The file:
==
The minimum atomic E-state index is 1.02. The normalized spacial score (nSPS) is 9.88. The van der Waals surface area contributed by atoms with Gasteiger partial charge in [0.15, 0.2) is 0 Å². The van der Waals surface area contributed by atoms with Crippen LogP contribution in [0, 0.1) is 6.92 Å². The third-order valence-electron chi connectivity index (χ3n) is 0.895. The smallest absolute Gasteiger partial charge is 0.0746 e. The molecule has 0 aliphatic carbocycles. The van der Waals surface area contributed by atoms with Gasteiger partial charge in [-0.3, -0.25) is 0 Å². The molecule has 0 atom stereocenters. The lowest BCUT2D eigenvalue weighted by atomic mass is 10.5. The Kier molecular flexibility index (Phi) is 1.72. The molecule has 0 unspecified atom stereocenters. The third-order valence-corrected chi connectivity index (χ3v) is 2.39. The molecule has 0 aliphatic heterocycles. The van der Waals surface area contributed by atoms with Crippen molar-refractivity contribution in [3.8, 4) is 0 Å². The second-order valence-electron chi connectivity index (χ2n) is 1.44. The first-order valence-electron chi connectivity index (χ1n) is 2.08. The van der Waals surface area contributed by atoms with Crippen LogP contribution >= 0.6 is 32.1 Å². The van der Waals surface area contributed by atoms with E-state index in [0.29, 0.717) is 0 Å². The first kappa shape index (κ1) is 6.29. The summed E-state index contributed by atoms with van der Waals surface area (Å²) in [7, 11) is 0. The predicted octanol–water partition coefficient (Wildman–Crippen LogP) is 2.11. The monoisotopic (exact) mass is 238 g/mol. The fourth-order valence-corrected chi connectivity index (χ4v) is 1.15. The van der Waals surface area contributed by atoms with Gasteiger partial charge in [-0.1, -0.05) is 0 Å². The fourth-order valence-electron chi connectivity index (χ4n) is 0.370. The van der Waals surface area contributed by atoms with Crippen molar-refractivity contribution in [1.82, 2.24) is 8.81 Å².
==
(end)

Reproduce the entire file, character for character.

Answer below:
The minimum atomic E-state index is 1.02. The normalized spacial score (nSPS) is 9.88. The van der Waals surface area contributed by atoms with Gasteiger partial charge in [0.15, 0.2) is 0 Å². The van der Waals surface area contributed by atoms with Crippen LogP contribution in [0, 0.1) is 6.92 Å². The third-order valence-electron chi connectivity index (χ3n) is 0.895. The smallest absolute Gasteiger partial charge is 0.0746 e. The molecule has 0 aliphatic carbocycles. The van der Waals surface area contributed by atoms with Gasteiger partial charge in [-0.3, -0.25) is 0 Å². The molecule has 0 atom stereocenters. The lowest BCUT2D eigenvalue weighted by atomic mass is 10.5. The Kier molecular flexibility index (Phi) is 1.72. The molecule has 0 unspecified atom stereocenters. The third-order valence-corrected chi connectivity index (χ3v) is 2.39. The molecule has 0 aliphatic heterocycles. The van der Waals surface area contributed by atoms with Crippen molar-refractivity contribution in [3.8, 4) is 0 Å². The second-order valence-electron chi connectivity index (χ2n) is 1.44. The first-order valence-electron chi connectivity index (χ1n) is 2.08. The van der Waals surface area contributed by atoms with Crippen LogP contribution >= 0.6 is 32.1 Å². The van der Waals surface area contributed by atoms with E-state index in [0.29, 0.717) is 0 Å². The first kappa shape index (κ1) is 6.29. The summed E-state index contributed by atoms with van der Waals surface area (Å²) in [7, 11) is 0. The predicted octanol–water partition coefficient (Wildman–Crippen LogP) is 2.11. The monoisotopic (exact) mass is 238 g/mol. The fourth-order valence-corrected chi connectivity index (χ4v) is 1.15. The van der Waals surface area contributed by atoms with Gasteiger partial charge in [-0.1, -0.05) is 0 Å². The fourth-order valence-electron chi connectivity index (χ4n) is 0.370. The van der Waals surface area contributed by atoms with Crippen molar-refractivity contribution in [1.82, 2.24) is 8.81 Å².